If you have lived a long time, you have held views you no longer hold. Your choice, from the place you are now, is how to regard those views you once held. 
I want to emphasize that this is all about narrative-building. You do not, in fact, know why you held the views you once held. Nor is is “true,” exactly, that those views were a stumbling block that you finally surmounted or a scaffolding that enabled you to build the (much superior) views you hold today. Or a sequence of views you held as you served your apprenticeship to your parents, or to your commanding officer, or to your professor, or to your employer. You can buy this hoodie, apparently. It means “Control my own narrative.”
All those things are necessary parts of your self-narrative. You can’t really get rid of them, so you have to assert some functional role for each. We hear this all the time, “Back when I was young and naive….” someone will say, implying that his present views have somehow escaped that naiveté. “My Sunday School teacher always said…” is the beginning of a rejection of that position—or, more likely, a caricature of that position—and a celebration that it has been discarded.  Sometimes you hear a narrative placement like, “Our parents always insisted that we…” and this is particularly true if the speaker is trying to assert the continuity of those early practices with his current practices.
I’ve told those stories a lot of times myself. Mostly, they are “love ‘em and leave ‘em” narratives. I say that I grew up with a certain set of views (or a certain way of establishing my views)  and they were good for me at the time but eventually, I grew out of them. Or I was forced out. Or I became much more attracted to some other view and found I could not hold both.
I’ve been thinking about a political version of my narrative recently. The most recent turning point is how I used to be a liberal. But I am much more familiar with the religious narrative so I think I’ll start with that one and then move over to the political one when I have built up enough speed. If any of you have been on both of those journeys, you may have comments of your own to make.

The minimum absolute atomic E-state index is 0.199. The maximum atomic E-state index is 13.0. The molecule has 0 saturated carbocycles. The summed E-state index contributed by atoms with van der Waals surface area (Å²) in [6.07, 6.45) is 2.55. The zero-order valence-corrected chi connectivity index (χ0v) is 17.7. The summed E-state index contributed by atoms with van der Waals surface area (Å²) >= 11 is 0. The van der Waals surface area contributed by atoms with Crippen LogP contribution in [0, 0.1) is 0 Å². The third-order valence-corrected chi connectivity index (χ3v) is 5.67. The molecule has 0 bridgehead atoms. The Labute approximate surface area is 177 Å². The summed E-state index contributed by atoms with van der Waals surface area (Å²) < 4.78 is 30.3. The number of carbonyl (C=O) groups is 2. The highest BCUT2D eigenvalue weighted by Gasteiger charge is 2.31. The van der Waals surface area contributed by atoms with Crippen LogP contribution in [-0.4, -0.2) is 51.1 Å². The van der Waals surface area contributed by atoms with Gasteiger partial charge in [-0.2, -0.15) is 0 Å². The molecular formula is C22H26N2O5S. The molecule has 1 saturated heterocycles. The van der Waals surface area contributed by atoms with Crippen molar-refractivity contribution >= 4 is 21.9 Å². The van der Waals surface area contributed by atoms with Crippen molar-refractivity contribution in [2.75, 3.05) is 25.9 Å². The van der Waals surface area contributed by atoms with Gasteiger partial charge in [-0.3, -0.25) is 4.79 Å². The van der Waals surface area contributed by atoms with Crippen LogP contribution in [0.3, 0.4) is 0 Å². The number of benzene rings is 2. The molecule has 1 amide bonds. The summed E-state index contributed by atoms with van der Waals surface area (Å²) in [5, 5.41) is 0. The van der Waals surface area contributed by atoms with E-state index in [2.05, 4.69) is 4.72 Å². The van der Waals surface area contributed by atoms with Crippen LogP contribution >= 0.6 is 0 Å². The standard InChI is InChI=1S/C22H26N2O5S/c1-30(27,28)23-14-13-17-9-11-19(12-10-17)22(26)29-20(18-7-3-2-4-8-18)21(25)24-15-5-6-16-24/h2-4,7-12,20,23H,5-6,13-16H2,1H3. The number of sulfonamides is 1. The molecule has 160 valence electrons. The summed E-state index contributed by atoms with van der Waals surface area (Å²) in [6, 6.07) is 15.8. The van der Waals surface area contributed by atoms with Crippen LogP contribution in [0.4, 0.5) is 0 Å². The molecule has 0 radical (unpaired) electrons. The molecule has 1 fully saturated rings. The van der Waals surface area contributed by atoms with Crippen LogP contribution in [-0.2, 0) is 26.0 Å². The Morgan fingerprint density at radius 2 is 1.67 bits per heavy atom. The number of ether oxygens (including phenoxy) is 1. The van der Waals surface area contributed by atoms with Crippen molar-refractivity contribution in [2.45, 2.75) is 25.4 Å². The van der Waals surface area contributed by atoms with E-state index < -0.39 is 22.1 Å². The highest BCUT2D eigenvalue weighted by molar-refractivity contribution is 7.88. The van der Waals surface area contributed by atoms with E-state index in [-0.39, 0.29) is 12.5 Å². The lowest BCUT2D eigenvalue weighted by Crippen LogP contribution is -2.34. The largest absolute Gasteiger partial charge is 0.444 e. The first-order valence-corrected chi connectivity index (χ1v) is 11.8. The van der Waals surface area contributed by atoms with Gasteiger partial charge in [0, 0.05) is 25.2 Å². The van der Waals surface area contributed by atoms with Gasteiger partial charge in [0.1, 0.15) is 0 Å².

I was raised in a religiously conservative home. My father and my mother held different, but compatible, ideas of what a good Christian life would look like. Naturally, I absorbed some of each. The conservatism I learned in college  was much more systematic and much more Calvinist than anything I had learned at home. Biblical scholarship at Wheaton was recruited to hold its conservative views in place and to give them a solid intellectual backing. It didn’t work that way for me. The more I embraced the scholarship, the less I embraced the conservatism.
So I became a liberal. Kind of.  And like a lot of liberals who had once been conservatives, I belittled the conservative views. This was my first experience with “I’m glad I am not there anymore” (IGIANTA). The liberalism I graduated to had a great deal of anti-conservatism in it and I enjoyed both the breadth of scholarship to which my new liberal appetites directed me and also the regular belittling of the views I once held.  I told “fundy” (fundamentalist) jokes the way we used to tell “dumb blonde” jokes.
But I got tired of it, eventually. The views I held then were made up of equal parts rejection of conservatism and attraction to liberal scholarship.  Initially, perhaps, even more rejection than attraction. Then I moved on to a commitment to liberal scholarship without having to bash my former colleagues in passing. That is my position now.